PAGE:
‘Don’t be evil’ prevails as Google not renewing controversial military AI project

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‘Don’t be evil’ prevails as Google not renewing controversial military AI project

Though Google employees are reportedly wary about the tech giant entering into the realm of defense contracting, public records consulted by The Outline suggest that Google products - as well as products from companies it has acquired - have been used by America's defense agencies for years.

Indeed, nearly 4,000 of Google employees recently signed a petition asking Google to cancel the project.

Google cloud boss Diane Greene Google Diane Greene, CEO of Google Cloud, informed employees of the company's decision on Friday, unnamed sources told Gizmodo.

The contract is reported to be worth less than $10m to Google but could potentially lead to more extensive cooperation with the Pentagon.

4,000 Google employees signed a petition demanding "a clear policy stating that neither Google nor its contractors will ever build warfare technology".

Emails from Google managers obtained by Gizmodo show that the project was meant to be more wide-reaching than Google originally indicated. At least a dozen staff resigned over the issue.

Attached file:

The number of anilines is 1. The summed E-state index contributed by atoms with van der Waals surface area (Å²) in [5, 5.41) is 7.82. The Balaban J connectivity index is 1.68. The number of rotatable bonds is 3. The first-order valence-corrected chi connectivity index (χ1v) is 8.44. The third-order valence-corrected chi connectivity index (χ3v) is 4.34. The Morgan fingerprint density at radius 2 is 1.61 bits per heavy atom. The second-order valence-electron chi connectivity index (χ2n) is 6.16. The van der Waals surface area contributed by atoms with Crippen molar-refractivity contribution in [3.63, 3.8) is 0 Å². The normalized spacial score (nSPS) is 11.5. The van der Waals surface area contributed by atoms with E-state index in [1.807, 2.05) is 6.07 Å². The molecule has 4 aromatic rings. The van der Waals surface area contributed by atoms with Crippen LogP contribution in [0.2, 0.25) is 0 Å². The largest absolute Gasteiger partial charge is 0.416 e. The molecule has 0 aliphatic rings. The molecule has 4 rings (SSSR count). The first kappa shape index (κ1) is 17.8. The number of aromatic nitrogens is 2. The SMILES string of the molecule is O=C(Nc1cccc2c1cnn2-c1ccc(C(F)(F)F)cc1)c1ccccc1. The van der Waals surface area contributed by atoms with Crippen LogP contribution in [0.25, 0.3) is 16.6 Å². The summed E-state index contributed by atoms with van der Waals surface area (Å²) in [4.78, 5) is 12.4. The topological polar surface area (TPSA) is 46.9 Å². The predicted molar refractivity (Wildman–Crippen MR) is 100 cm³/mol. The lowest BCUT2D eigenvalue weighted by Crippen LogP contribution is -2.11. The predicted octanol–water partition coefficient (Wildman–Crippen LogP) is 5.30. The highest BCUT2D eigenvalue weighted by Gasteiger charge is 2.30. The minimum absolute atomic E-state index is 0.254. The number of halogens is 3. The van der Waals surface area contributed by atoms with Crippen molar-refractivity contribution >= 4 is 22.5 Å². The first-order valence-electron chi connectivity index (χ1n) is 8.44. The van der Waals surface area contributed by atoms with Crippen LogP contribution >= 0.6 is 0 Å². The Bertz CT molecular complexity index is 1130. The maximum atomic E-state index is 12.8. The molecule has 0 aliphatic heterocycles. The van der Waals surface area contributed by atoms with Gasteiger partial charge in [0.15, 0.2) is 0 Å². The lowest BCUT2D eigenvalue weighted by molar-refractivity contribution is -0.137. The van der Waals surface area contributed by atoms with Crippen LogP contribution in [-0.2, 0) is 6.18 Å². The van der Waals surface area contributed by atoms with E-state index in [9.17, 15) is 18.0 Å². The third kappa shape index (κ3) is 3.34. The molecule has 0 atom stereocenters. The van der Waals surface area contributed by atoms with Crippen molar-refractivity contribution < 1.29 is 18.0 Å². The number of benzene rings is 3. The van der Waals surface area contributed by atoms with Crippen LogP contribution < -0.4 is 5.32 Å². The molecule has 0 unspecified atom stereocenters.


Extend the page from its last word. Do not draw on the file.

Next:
Further complicating matters are comments that Google has made about the program.

Project Maven was launched last April as a pathfinder project for ways the military could use AI to update its national-security and defense capabilities "over increasingly capable adversaries and competitors", a DoD memo stated.

Despite the controversy surrounding Project Maven, Google insists "the new artificial intelligence principles under development precluded the use of A.I.in weaponry".

The news sparked outrage in the tech community, and even inside Google.

While the guidelines have yet to take shape, there will likely be continued unrest around Google's Pentagon contract.

Gizmodo reviewed internal emails that showed executives viewed Project Maven as an exciting opportunity to expand its work with the military, but wanted to keep the project under wraps because of concern about how it would impact the company's brand image.

In the wake of revelations about Google's role in a military image recognition project that led to the resignation of about a dozen employees and a petition signed by thousands more, the company has chose to end ties with the program when the current contract expires next year, Gizmodo reports. The emails also showed plans of eventually expanding revenue from Maven and similar projects to $250 million. Many observers noted that Google had previously disavowed military work and had once embraced the slogan "Don't Be Evil" as its corporate ethos.

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